The spider didn’t wait long before it turned to face into the wind.

The spider didn’t wait long before it turned to face into the wind.

It began shooting out new strands of silk, obviously not satisfied that it had traveled far enough.

It began shooting out new strands of silk, obviously not satisfied that it had traveled far enough.

As I continued my walk to the car I noticed several strands of silk streaming from plant tops, and felt that I had learned something new about them.

I’ll close with a couple photos from other parts of Midewin.

This female short-winged green grasshopper was a county record.

This female short-winged green grasshopper was a county record.

A female fall field cricket posed nicely on a trail.

A female fall field cricket posed nicely on a trail.

Recent Mayslake Arthropods

by Carl Strang

Recent walks at Mayslake Forest Preserve have resulted in some photos to share, all involving Lepidoptera. The wild bergamot have been on the decline, but still were producing enough flowers to attract the attention of pollinators.

A hummingbird clearwing bellies up to the bar.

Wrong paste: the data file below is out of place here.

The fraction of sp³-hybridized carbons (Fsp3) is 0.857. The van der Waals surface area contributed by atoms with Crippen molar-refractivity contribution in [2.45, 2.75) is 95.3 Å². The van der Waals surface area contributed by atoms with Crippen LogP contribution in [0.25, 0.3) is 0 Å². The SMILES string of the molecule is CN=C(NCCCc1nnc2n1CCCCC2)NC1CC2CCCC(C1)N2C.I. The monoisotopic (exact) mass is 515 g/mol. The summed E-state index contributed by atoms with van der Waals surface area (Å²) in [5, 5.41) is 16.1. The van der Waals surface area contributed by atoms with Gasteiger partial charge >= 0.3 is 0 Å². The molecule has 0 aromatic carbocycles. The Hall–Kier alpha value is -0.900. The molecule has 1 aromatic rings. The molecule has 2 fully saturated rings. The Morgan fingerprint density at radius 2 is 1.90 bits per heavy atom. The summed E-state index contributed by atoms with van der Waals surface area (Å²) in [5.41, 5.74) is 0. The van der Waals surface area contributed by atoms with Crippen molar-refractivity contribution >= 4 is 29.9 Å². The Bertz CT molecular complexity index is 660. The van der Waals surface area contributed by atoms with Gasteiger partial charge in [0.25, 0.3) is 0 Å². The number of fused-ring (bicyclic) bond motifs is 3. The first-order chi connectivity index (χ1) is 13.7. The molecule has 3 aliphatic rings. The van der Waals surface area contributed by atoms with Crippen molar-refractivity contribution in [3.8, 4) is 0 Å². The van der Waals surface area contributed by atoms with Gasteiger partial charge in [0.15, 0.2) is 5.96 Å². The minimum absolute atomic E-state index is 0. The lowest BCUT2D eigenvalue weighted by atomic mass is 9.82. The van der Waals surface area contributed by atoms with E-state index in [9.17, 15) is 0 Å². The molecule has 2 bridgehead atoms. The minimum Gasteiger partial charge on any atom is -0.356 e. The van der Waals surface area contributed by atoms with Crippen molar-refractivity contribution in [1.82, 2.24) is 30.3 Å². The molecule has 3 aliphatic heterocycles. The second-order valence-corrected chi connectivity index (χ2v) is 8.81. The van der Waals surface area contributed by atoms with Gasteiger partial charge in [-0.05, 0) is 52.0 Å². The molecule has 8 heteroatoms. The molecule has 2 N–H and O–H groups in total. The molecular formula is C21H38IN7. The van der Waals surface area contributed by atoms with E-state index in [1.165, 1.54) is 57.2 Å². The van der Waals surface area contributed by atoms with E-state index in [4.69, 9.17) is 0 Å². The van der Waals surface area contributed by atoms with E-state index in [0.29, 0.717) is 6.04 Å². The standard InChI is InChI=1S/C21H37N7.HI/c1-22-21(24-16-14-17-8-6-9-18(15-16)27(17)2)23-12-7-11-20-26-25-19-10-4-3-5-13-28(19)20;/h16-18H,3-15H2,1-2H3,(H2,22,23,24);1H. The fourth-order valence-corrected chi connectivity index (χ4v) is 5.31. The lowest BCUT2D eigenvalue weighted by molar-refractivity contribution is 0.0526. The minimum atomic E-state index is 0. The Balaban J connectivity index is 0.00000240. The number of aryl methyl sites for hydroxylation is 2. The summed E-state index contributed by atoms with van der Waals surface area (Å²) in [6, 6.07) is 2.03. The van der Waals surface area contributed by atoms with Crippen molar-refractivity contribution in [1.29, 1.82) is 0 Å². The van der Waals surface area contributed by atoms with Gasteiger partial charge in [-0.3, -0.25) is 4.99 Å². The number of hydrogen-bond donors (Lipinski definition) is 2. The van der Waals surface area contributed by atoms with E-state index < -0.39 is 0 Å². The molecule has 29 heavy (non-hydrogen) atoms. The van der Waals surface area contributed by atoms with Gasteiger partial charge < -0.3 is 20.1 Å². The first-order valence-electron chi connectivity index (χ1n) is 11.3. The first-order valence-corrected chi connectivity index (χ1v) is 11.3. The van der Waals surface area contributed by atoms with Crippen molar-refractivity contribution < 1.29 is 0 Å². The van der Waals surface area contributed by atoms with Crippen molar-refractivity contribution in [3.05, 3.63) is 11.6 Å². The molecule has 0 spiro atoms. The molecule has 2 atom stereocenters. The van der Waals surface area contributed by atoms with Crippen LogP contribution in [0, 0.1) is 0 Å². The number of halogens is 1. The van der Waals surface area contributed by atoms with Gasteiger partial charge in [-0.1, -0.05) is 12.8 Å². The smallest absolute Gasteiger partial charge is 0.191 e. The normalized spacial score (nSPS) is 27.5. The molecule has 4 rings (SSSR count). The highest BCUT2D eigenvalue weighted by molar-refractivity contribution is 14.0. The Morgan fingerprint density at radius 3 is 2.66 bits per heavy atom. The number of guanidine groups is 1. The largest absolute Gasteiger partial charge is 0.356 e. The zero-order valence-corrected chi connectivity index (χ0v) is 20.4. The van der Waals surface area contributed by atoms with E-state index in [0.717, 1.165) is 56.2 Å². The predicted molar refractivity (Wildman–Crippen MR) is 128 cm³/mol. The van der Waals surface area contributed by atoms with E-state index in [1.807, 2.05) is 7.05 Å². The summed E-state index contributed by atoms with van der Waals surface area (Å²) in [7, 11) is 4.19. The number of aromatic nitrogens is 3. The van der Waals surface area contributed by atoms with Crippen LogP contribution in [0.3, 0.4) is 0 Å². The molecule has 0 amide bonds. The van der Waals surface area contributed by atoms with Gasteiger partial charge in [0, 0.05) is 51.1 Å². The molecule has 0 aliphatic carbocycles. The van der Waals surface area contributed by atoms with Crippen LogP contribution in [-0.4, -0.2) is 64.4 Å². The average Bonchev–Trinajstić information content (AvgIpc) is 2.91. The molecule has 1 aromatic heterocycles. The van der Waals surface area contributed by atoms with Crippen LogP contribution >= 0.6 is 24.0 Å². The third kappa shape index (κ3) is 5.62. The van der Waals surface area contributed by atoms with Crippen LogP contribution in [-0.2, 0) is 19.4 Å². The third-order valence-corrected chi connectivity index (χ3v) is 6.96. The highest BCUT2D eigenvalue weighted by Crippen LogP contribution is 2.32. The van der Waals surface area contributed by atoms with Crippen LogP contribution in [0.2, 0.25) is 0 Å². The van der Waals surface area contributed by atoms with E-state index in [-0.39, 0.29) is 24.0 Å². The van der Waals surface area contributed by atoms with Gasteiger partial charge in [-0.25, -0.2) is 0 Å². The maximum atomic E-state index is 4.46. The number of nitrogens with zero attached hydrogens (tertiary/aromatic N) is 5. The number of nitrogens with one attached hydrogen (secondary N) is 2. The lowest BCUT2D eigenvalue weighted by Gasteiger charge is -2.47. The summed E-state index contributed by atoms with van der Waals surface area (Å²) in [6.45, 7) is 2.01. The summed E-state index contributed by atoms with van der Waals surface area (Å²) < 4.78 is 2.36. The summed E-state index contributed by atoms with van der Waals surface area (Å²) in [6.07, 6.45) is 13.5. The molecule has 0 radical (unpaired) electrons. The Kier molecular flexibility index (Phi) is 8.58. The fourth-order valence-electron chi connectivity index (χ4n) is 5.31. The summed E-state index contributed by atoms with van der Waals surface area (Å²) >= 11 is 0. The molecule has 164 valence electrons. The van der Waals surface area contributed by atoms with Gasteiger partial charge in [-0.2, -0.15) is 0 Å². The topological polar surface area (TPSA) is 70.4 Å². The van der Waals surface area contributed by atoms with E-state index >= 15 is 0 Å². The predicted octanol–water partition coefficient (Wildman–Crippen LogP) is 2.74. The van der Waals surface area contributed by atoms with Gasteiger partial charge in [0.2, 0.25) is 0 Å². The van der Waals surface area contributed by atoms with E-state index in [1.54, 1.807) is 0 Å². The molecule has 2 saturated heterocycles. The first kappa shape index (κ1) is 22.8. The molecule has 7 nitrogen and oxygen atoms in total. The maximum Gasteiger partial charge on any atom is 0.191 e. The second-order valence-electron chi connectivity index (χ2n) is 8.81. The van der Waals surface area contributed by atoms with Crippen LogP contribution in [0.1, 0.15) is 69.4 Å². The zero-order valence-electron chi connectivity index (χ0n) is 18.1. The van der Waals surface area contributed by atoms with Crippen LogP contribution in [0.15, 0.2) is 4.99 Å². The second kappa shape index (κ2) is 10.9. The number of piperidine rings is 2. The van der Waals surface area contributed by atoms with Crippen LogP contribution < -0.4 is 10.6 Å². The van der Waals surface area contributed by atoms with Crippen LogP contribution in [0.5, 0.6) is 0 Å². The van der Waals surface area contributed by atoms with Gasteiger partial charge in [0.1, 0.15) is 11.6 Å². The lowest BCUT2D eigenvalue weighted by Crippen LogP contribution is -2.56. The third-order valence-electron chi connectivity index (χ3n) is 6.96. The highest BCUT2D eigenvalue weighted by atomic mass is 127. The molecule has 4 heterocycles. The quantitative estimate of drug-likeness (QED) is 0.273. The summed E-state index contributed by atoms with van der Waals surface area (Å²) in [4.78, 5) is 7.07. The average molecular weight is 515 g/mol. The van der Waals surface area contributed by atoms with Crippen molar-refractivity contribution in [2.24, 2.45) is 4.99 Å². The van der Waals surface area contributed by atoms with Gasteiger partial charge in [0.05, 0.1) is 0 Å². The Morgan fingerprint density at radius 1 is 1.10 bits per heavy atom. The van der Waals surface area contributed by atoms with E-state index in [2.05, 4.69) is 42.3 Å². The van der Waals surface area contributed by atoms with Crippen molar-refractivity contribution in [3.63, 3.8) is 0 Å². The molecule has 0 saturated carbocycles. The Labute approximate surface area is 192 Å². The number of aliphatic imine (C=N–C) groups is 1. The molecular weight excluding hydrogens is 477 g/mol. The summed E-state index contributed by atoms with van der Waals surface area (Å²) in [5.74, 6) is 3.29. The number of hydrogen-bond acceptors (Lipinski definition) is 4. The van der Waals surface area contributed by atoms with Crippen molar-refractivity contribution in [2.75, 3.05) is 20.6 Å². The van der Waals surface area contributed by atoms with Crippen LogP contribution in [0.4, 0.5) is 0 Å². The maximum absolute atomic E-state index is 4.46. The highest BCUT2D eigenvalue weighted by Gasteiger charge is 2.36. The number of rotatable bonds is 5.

A hummingbird clearwing bellies up to the bar.

Another flower proved to be a fatal attraction to a cabbage white butterfly, which I saw curiously dangling beneath it.

The yellow flower head of the sow thistle had been a good hiding place for a crab spider. It and its prey dangled from the spider’s safety line until the butterfly was subdued.

The yellow flower head of the sow thistle had been a good hiding place for a crab spider. It and its prey dangled from the spider’s safety line until the butterfly was subdued.

Enough of the spider was hidden that I could not narrow its identity beyond being in one of two genera.

Wings may be in the future for today’s final subject.

This black swallowtail is maturing on a diet of water hemlock, a plant that is quite poisonous to humans.

This black swallowtail is maturing on a diet of water hemlock, a plant that is quite poisonous to humans.

 

Playing Catch-up 1

by Carl Strang

Photographs have been accumulating in the blog file, but the inspiration to tie them together sensibly hasn’t come, so this week I will simply empty the file out. These all are from Mayslake Forest Preserve, and today’s collection is a miscellaneous one.

We’ve had more rain than usual this far into the summer. Here some fresh mud captured a set of chipmunk tracks.